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Eth. ANGRIVA´RII (Eth. Ἀγγριουάριοι), a German tribe dwelling on both sides of the river Visurgis (Weser), but mainly in the territory between that river and the Albis (Elbe); they were separated in the south from the Cherusci by a mound of earth. (Tac. Ann. 2.19; Ptol. 2.11.16.) Their name is commonly connected with the word Anger, that is, a meadow. The Angrivarii were at first on good terms with the Romans, but this relation was interrupted, though only for a short time, by an insurrection in A. A.D. 16, [p. 1.137]when they joined the league of the Cherusci. The Germans were defeated on that occasion in two great battles, at Istavisus, and at a point a little more to the south. (Tac. Ann. 2.8, 22, 41.) About A.D. 100, when the Cheruscan league was broken up, the Angrivarii, in conjunction with the Chamavi, attacked the neighbouring Bructeri, and made themselves masters of their country, so that the country bearing in the middle ages the name of Angaria (Engern), became part of their territory. (Tacit. Germ. 34; comp. Wilhelm, Germanien, p. 162, foll.; Ledebur, Land u. Volk der Bructerer, pp. 121, 240, foll.)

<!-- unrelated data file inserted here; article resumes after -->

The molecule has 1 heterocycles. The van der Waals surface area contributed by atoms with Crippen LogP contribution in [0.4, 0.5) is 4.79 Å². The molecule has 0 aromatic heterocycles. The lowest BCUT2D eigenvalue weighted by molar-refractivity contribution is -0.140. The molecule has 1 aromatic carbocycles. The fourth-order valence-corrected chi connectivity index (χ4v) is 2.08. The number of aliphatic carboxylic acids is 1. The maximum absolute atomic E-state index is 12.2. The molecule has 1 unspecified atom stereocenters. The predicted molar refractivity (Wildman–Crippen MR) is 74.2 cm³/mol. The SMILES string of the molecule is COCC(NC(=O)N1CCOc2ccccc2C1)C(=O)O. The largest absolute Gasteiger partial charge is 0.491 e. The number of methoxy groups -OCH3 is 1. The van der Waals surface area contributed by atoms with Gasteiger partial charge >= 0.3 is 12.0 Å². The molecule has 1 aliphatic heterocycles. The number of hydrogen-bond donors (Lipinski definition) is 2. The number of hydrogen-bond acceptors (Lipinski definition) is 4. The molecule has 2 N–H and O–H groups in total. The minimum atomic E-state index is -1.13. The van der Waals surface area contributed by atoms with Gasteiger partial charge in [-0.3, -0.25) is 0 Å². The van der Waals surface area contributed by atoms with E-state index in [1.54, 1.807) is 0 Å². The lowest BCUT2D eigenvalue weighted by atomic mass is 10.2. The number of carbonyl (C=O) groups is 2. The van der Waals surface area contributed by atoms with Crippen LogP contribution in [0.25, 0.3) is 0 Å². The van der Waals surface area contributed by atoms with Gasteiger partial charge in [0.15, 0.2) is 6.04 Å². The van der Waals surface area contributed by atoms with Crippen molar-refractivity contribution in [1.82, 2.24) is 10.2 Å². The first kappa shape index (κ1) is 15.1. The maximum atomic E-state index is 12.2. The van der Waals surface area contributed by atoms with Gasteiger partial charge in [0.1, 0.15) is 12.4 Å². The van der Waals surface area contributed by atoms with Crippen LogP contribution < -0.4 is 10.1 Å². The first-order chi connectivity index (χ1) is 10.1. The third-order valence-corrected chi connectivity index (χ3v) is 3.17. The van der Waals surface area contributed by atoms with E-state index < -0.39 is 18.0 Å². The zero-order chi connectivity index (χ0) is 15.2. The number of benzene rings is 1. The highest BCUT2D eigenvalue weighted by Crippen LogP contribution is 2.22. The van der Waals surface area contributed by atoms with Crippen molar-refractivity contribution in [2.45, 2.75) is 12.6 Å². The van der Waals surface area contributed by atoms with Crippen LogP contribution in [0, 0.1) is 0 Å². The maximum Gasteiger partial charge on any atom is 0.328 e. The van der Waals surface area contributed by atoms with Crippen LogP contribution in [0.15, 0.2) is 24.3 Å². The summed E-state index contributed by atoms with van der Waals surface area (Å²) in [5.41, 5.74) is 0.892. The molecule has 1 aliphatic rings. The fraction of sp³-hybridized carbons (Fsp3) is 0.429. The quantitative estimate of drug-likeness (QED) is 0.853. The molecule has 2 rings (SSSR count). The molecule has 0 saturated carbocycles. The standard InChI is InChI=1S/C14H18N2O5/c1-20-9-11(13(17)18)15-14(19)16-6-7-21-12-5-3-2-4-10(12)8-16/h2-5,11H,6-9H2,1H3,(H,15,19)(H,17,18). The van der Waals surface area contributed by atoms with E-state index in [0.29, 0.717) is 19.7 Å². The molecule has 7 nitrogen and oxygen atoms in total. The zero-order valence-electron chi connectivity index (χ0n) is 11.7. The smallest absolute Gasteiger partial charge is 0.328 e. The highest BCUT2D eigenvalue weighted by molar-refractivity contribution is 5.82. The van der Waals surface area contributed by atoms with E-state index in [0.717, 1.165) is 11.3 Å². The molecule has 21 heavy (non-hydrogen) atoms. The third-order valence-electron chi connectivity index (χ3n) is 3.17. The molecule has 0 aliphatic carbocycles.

hide References (5 total)
  • Cross-references from this page (5):
    • Tacitus, Annales, 2.41
    • Tacitus, Annales, 2.19
    • Tacitus, Annales, 2.22
    • Tacitus, Annales, 2.8
    • Claudius Ptolemy, Tetrabiblos, 2.11
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